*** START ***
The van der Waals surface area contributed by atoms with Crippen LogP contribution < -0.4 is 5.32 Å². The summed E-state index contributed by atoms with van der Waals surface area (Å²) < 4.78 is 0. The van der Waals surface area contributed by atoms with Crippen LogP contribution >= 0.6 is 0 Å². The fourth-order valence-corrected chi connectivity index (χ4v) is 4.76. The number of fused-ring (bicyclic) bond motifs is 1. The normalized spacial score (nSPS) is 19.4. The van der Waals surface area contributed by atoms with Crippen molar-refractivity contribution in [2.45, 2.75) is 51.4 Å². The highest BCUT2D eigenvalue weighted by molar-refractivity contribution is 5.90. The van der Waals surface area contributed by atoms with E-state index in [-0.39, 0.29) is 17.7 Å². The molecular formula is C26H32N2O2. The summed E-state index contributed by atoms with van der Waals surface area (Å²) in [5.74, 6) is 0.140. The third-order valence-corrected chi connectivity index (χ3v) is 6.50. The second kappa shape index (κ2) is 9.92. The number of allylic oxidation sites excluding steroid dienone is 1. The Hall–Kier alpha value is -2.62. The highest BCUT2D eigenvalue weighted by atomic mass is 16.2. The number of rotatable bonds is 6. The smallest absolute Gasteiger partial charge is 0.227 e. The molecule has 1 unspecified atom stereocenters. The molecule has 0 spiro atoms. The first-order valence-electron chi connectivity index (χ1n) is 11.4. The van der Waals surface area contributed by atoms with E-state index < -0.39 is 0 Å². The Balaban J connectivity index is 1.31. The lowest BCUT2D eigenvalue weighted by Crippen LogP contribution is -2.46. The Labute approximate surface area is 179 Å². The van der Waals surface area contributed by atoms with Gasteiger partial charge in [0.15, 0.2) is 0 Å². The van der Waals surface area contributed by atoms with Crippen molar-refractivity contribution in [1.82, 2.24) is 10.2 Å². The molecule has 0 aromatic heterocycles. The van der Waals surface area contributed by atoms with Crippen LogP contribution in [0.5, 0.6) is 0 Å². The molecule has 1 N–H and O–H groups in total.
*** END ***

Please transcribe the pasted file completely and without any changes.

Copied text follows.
The van der Waals surface area contributed by atoms with Crippen LogP contribution < -0.4 is 5.32 Å². The summed E-state index contributed by atoms with van der Waals surface area (Å²) < 4.78 is 0. The van der Waals surface area contributed by atoms with Crippen LogP contribution >= 0.6 is 0 Å². The fourth-order valence-corrected chi connectivity index (χ4v) is 4.76. The number of fused-ring (bicyclic) bond motifs is 1. The normalized spacial score (nSPS) is 19.4. The van der Waals surface area contributed by atoms with Crippen molar-refractivity contribution in [2.45, 2.75) is 51.4 Å². The highest BCUT2D eigenvalue weighted by molar-refractivity contribution is 5.90. The van der Waals surface area contributed by atoms with E-state index in [-0.39, 0.29) is 17.7 Å². The molecular formula is C26H32N2O2. The summed E-state index contributed by atoms with van der Waals surface area (Å²) in [5.74, 6) is 0.140. The third-order valence-corrected chi connectivity index (χ3v) is 6.50. The second kappa shape index (κ2) is 9.92. The number of allylic oxidation sites excluding steroid dienone is 1. The Hall–Kier alpha value is -2.62. The highest BCUT2D eigenvalue weighted by atomic mass is 16.2. The number of rotatable bonds is 6. The smallest absolute Gasteiger partial charge is 0.227 e. The molecule has 1 unspecified atom stereocenters. The molecule has 0 spiro atoms. The first-order valence-electron chi connectivity index (χ1n) is 11.4. The van der Waals surface area contributed by atoms with E-state index < -0.39 is 0 Å². The Balaban J connectivity index is 1.31. The lowest BCUT2D eigenvalue weighted by Crippen LogP contribution is -2.46. The Labute approximate surface area is 179 Å². The van der Waals surface area contributed by atoms with Gasteiger partial charge in [0.15, 0.2) is 0 Å². The van der Waals surface area contributed by atoms with Crippen molar-refractivity contribution in [1.82, 2.24) is 10.2 Å². The molecule has 0 aromatic heterocycles. The van der Waals surface area contributed by atoms with Crippen LogP contribution in [0.5, 0.6) is 0 Å². The molecule has 1 N–H and O–H groups in total.